Dictionary of terms relating to
eyesight and vision

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Depth Perception

The ability to judge relative distances of objects. (See "Stereopsis")

Depth Perception Test

A test to measure the ability of the vision system to discern the relative distances of various objects. (Also called a "Stereopsis Test")

Developmental Disorder

When a delay in an individual's normal development has occurred.

Developmental Vision Analysis

More comprehensive than a routine eye exam, examination will evaluate all of the patient's visual abilities such as visual acuity, eye focusing skills, eye teaming skills, eye tracking skills, visual motor skills, and visual perceptual skills.

Diopter (D)

A measurement of the refractive (light bending) power of a lens or a prism (pd). The strength of prescription glasses and contacts are measured in these units. For example a lens that is 0.50 diopter (D) is very weak, where as a lens that is 10.0 diopter (D) is very strong.


A single object is perceived as two rather than one; double vision.

Binocular Diplopia: Double vision can occur when the two eyes are not correctly aligned while aiming at an object, such as in esotropia and exotropia - these result in uncrossed diplopia and crossed diplopia, respectively (i.e. "crossed eyes", in esotropia, result in uncrossed diplopia). When the eyes are misaligned and aimed at different targets, two non-matching images are sent to the viewer's brain. When the viewer's brain accepts and use two non-matching images simultaneously, double vision results. Double vision is dangerous to survival, therefore, the brain naturally guards against its occurrence. In an attempt to avoid double vision, the brain can ignore one eye (suppression). Due to the brain's ability to suppress one eye, double vision can appear to go away without medical evaluation or treatment. The causes of the double vision are very likely still present and loss of vision in one eye can occur due to lack of treatment. The loss of vision in one eye can be temporary or permanent depending on detection and treatment. It is in this way, that diplopia contributes to loss of depth perception and binocular vision, amblyopia (lazy eye), and/or strabismus (deviating eye).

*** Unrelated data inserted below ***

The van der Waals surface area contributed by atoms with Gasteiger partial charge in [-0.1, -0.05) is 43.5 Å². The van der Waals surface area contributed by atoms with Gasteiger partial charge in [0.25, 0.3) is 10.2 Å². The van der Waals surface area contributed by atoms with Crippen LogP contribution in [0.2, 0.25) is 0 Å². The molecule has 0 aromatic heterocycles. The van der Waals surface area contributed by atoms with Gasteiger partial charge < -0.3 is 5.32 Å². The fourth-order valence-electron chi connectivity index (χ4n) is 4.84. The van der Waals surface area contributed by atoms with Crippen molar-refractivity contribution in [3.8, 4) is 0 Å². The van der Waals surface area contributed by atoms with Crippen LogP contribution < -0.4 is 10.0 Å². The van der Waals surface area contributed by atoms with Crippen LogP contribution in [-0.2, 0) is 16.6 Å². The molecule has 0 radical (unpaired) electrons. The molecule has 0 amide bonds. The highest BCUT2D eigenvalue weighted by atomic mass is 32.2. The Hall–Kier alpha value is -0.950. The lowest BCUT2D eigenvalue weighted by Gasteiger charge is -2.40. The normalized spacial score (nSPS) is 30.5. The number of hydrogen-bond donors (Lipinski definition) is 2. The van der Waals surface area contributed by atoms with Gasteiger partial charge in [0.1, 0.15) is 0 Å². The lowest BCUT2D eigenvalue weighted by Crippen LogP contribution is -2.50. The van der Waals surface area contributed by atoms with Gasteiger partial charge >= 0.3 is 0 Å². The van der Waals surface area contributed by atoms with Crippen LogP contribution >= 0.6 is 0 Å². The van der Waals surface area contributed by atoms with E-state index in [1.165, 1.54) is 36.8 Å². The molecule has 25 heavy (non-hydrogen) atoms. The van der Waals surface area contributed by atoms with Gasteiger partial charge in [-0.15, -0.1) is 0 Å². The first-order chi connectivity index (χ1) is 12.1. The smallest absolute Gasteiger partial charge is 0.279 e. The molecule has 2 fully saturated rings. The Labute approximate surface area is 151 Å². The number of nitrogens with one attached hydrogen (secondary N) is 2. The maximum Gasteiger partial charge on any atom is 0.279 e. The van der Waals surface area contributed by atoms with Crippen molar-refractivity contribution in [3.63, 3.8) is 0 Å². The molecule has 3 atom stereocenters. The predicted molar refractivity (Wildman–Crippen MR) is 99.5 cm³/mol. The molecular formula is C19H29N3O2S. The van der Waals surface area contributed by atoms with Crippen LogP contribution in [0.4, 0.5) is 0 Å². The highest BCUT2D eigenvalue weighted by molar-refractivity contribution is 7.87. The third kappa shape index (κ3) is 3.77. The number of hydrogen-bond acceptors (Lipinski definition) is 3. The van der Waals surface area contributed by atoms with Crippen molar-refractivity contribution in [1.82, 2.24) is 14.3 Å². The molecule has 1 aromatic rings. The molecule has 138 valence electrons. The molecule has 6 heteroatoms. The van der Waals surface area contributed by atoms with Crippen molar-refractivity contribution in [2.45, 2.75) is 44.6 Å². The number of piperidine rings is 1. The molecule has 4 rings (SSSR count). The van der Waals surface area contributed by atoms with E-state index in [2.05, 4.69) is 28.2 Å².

Monocular Diplopia: Diplopia can also occur when viewing with only one eye; this is called monocular diplopia, or where the patient perceives more than two images, monocular polyopia. In this case, the multiple vision can be caused by a structural defect in the vision system, such as cataracts, subluxation of the crystalline lens or Keratoconus causing irregularities in the refraction of light within the eye.

Temporary Diplopia:Temporary diplopia can also be caused by intoxication from alcohol or head injuries, such as concussion. If temporary double vision does not resolve quickly, one should see an eye doctor immediately. See also: polyopia

Direct Occlusion

Covering the non-amblyopic eye. (See "Inverse Occlusion" and "Occlusion")